New Year’s resolutions we can all agree on in 2011
January 7, 2011

In this, the beginning of a New Year, the Gazette offers some New Year’s resolutions for all of us to consider.

Let’s resolve to vote intelligently.

In the Mayor’s race, let’s resolve to think about who the best candidate will be on legitimate issues—finances, taxes, crime, education, government transparency, fair treatment of City workers, adequate funding of pensions, an end to the politics of clout, etc.

Let’s not make a decision based on race, who gets the most publicity, who the pundits are talking about, who has raised the most money, whose face is in the most television ads, who says the funniest things, and all the other similar meaningless issues the mainstream media like to play up.

Let’s resolve to get involved with community organizations.

At the Gazette, we deal with our local community groups all the time. If you like what your local community organization is doing, become a part of it; rest assured, no matter how good a job they’re doing, they need more help. If you don’t like what your local community organization is doing, that’s even more reason to become involved. They won’t change unless you make them.

Let’s resolve to shop locally.

Sure, it’s easy to go on the Internet or travel to a megamall in the suburbs and buy something from a vendor you never heard of in a location nowhere near this community. It’s just as easy to take a walk or a ride and to buy something from neighborhood businesses that employ neighborhood people and keep money right in the neighborhood. In these difficult times, we don’t want to see a community full of whitewashed windows and vacant stores because we tried to save a few cents shopping online or outside the city.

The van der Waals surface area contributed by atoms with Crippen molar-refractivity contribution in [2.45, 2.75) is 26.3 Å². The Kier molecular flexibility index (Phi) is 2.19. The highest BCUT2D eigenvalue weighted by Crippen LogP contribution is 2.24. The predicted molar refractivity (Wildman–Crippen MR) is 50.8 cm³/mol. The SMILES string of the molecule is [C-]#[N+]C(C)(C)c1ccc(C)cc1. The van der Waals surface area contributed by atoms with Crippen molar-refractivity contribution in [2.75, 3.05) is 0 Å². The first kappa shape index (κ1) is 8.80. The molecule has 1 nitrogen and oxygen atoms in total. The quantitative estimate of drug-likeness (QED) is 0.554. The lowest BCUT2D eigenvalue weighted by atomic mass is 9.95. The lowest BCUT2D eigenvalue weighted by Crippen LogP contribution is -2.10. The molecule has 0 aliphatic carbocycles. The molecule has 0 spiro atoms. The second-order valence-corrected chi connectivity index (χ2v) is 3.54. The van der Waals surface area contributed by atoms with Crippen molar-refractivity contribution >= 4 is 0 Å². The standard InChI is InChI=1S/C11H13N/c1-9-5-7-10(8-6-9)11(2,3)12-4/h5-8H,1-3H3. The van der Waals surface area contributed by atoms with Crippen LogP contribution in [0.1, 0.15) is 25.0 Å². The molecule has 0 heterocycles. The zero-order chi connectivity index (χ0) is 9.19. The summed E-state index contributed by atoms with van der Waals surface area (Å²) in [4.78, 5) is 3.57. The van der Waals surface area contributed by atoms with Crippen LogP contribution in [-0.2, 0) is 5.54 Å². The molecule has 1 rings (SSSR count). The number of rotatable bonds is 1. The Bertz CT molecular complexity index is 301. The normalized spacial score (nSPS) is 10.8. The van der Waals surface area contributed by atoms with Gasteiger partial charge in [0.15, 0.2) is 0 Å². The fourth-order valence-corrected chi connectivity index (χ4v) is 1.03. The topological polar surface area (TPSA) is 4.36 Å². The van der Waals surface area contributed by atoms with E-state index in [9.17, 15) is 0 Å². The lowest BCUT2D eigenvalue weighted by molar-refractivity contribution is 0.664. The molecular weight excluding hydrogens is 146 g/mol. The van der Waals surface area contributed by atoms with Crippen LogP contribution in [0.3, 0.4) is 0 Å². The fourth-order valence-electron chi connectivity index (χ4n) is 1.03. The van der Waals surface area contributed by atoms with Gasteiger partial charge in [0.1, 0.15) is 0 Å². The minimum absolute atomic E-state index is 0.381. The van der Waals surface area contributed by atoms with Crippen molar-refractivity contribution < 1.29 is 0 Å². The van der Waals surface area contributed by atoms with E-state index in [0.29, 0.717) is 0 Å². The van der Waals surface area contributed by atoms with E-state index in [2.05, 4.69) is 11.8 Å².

Let’s resolve to be more active citizens.

Sure, everyone is busy, but with voicemail and e-mail, it’s easier and less time-consuming than ever to contact elected officials and police and let them know what concerns you in the community. And if you can find the time, write an actual letter or go to community meetings held by elected officials and police. Since a lot of people don’t bother, if you do, you’ll find your voice is surprisingly persuasive with public officials wanting to gauge the opinion of the community.

Let’s resolve to forego fear.

The conservative fears the “socialist” left; the liberal fears the “right-wing wackos;” everyone fears increased crime; and the mainstream media turns everything, including a projected snowfall, into a crisis. In reality, liberals aren’t socialists, conservatives aren’t crazy, crime is actually down, and the mainstream media hype fear. In reality, in our communities and in our work places, we get along with people unlike ourselves just fine every day.

Let’s resolve to accentuate the positive.

Remember that Americans still enjoy some of the highest standards of healthcare, prosperity, education, and comfort in the world. And that it would be better to start off 2011 with a positive attitude than with one of unwarranted gloom and doom. So get engaged. Get involved. Make your community a better place for you, your family, and your neighbors.

And have a Happy New Year!